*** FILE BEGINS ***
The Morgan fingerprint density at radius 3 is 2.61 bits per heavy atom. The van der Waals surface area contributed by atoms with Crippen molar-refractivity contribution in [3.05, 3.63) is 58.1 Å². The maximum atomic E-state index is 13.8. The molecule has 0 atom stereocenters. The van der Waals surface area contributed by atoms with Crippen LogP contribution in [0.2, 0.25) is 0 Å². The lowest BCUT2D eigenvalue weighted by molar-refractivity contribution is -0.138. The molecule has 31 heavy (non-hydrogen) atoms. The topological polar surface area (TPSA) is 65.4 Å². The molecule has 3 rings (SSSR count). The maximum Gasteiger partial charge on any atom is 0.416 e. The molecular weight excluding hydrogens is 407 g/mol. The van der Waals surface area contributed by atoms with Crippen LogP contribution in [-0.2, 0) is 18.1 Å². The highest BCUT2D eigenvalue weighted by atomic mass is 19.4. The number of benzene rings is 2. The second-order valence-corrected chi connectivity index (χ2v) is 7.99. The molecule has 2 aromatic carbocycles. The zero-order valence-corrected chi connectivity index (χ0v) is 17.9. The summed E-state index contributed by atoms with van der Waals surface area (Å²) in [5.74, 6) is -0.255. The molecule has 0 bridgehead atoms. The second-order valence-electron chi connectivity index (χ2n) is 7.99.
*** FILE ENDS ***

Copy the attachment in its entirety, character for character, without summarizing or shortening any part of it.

The Morgan fingerprint density at radius 3 is 2.61 bits per heavy atom. The van der Waals surface area contributed by atoms with Crippen molar-refractivity contribution in [3.05, 3.63) is 58.1 Å². The maximum atomic E-state index is 13.8. The molecule has 0 atom stereocenters. The van der Waals surface area contributed by atoms with Crippen LogP contribution in [0.2, 0.25) is 0 Å². The lowest BCUT2D eigenvalue weighted by molar-refractivity contribution is -0.138. The molecule has 31 heavy (non-hydrogen) atoms. The topological polar surface area (TPSA) is 65.4 Å². The molecule has 3 rings (SSSR count). The maximum Gasteiger partial charge on any atom is 0.416 e. The molecular weight excluding hydrogens is 407 g/mol. The van der Waals surface area contributed by atoms with Crippen LogP contribution in [-0.2, 0) is 18.1 Å². The highest BCUT2D eigenvalue weighted by atomic mass is 19.4. The number of benzene rings is 2. The second-order valence-corrected chi connectivity index (χ2v) is 7.99. The molecule has 2 aromatic carbocycles. The zero-order valence-corrected chi connectivity index (χ0v) is 17.9. The summed E-state index contributed by atoms with van der Waals surface area (Å²) in [5.74, 6) is -0.255. The molecule has 0 bridgehead atoms. The second-order valence-electron chi connectivity index (χ2n) is 7.99.